The displacement rate of a landslide is the most critical factor in landslide detection, and in identifying the associated risks and human response. Due to the difficulty of detecting moving landslides, the conventional geomorphological approach of preparing hazard maps through identification of the past occurrence of landslides can be very useful. This can also increase the chance of detecting future moving landslides, and certain areas can be prioritized for remote sensor scanning.
The first stage of mapping a regions’ susceptibility to landslides involves the creation of an inventory of known past landslides. Landslide inventory mapping can be carried out using satellite imagery or aerial photography, overlain on to 10-20m resolution DEMs to allow for 3-D analysis of the landscape. Once a landslide location is known, it is necessary to obtain the landslide characteristics, such as the failure mechanism, the progressions mechanism and the size and kinematics of the failure. This can assist both in rapid mapping and long term monitoring.
In order to assess the probability of a landslide taking place it is necessary to look for specific characteristics that might make a particular location susceptible to one. Assuming that landslides will occur in the future based on the same conditions that produced them in the past, susceptibility assessments can be used to predict the geographical location of future landslides. Various attributes can be grouped into discrete units to analyze the factors that potentially contribute to landslide susceptibility. In the context of landslide susceptibility the attributes are slope, soil type and the measure of overland flow concentration from intense rainfall events. Each specific combination represents a unique condition unit (UCU), a parcel of terrain where a set of attributes are combined in a unique way. If a landslide has occurred in a particular set of slope/soil/flow conditions, then if those conditions occur elsewhere those locations will also be susceptible to landslides. The spatial frequency of landslides can be determined within each unique condition unit through mapping past landslides using remote sensing data and field confirmation if there are sufficient resources available. The probability of landslide occurrence given a unique combination of factors is given by the landslide density in that specific unique condition unit. Areas with similar UCUs can be inferred to have a similar probability of landslides occurring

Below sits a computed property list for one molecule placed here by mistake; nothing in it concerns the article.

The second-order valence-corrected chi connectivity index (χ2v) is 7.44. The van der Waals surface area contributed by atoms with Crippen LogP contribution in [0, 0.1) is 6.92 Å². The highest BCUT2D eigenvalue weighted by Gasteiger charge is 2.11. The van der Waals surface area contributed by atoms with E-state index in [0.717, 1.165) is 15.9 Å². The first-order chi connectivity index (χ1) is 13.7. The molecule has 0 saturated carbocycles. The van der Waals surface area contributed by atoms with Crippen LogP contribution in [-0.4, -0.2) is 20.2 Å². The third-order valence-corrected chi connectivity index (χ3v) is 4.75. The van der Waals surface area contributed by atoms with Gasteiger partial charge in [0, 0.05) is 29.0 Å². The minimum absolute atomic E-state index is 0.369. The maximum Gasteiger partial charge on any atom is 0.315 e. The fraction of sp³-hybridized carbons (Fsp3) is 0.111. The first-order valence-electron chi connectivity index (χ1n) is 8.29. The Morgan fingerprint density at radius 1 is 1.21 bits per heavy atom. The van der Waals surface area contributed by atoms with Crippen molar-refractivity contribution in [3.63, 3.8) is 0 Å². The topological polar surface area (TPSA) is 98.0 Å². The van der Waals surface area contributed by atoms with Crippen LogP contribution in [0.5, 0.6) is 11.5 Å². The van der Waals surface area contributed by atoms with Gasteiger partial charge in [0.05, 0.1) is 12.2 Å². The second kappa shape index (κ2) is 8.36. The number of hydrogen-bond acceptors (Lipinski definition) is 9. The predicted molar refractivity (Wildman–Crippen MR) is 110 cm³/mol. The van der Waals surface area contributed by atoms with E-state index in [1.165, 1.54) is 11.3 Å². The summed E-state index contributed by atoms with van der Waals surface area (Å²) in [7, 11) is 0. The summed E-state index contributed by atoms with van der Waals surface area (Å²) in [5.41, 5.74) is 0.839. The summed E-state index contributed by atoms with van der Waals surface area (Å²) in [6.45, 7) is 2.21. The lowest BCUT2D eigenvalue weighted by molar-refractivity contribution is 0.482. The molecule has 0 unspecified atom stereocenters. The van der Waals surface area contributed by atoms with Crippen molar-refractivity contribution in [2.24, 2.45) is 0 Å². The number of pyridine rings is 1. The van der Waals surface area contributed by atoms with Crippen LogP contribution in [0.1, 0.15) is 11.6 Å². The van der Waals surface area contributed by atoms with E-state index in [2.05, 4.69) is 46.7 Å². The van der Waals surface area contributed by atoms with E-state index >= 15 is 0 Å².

However, no single approach has yet been used to map susceptibility for peat, rock and earth slides, both inland and on the coast. The challenge lies in devising a methodology that is applicable to a number of different terrain types using openly available data and low cost methods.
The susceptibility of an area to landslides is likely to change through time with changing conditions, such as changes in soil moisture, pedogenesis, land cover and root development in forested areas. Rainfall varies temporally and spatially and is likely to have an influence on the occurrence of landslides within the landscape. Thus landslide hazard maps need to be continuously updated. The displacement rate of a landslide is a critical factor in the application of particular remote sensing techniques in response to landslides. Some methods may not be sensitive enough to reliably measure very slow displacement, while other methods do not have high enough temporal resolution to monitor faster moving masses.